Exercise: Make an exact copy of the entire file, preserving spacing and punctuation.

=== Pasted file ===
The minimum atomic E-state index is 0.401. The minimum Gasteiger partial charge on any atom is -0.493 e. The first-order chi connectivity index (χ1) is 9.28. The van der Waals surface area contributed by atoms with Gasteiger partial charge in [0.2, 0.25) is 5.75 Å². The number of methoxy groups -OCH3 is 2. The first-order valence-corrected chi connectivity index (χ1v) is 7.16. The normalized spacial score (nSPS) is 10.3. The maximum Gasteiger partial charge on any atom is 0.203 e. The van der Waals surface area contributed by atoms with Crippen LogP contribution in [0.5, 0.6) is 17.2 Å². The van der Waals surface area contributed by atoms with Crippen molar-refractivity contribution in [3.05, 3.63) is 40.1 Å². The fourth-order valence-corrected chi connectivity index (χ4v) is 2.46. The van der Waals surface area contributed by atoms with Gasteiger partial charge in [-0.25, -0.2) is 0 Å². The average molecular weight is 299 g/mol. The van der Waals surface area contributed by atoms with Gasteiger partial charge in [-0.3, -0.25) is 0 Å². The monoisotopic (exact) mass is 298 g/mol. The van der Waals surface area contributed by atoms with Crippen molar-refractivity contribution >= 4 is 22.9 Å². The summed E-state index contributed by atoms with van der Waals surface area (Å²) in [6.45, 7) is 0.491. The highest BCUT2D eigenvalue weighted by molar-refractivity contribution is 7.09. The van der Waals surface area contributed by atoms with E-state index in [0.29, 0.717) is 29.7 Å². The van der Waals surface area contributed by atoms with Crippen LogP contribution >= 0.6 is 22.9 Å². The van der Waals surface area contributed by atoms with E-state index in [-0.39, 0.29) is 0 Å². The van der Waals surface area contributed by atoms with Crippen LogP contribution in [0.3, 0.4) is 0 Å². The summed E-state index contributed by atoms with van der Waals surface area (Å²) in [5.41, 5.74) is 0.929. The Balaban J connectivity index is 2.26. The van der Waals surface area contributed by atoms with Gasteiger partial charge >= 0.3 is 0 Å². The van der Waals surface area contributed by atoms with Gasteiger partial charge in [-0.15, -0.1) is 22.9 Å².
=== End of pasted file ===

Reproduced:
The minimum atomic E-state index is 0.401. The minimum Gasteiger partial charge on any atom is -0.493 e. The first-order chi connectivity index (χ1) is 9.28. The van der Waals surface area contributed by atoms with Gasteiger partial charge in [0.2, 0.25) is 5.75 Å². The number of methoxy groups -OCH3 is 2. The first-order valence-corrected chi connectivity index (χ1v) is 7.16. The normalized spacial score (nSPS) is 10.3. The maximum Gasteiger partial charge on any atom is 0.203 e. The van der Waals surface area contributed by atoms with Crippen LogP contribution in [0.5, 0.6) is 17.2 Å². The van der Waals surface area contributed by atoms with Crippen molar-refractivity contribution in [3.05, 3.63) is 40.1 Å². The fourth-order valence-corrected chi connectivity index (χ4v) is 2.46. The van der Waals surface area contributed by atoms with Gasteiger partial charge in [-0.25, -0.2) is 0 Å². The average molecular weight is 299 g/mol. The van der Waals surface area contributed by atoms with Gasteiger partial charge in [-0.3, -0.25) is 0 Å². The monoisotopic (exact) mass is 298 g/mol. The van der Waals surface area contributed by atoms with Crippen molar-refractivity contribution >= 4 is 22.9 Å². The summed E-state index contributed by atoms with van der Waals surface area (Å²) in [6.45, 7) is 0.491. The highest BCUT2D eigenvalue weighted by molar-refractivity contribution is 7.09. The van der Waals surface area contributed by atoms with E-state index in [0.29, 0.717) is 29.7 Å². The van der Waals surface area contributed by atoms with Crippen LogP contribution >= 0.6 is 22.9 Å². The van der Waals surface area contributed by atoms with E-state index in [-0.39, 0.29) is 0 Å². The van der Waals surface area contributed by atoms with Crippen LogP contribution in [0.3, 0.4) is 0 Å². The summed E-state index contributed by atoms with van der Waals surface area (Å²) in [5.41, 5.74) is 0.929. The Balaban J connectivity index is 2.26. The van der Waals surface area contributed by atoms with Gasteiger partial charge >= 0.3 is 0 Å². The van der Waals surface area contributed by atoms with Gasteiger partial charge in [-0.15, -0.1) is 22.9 Å².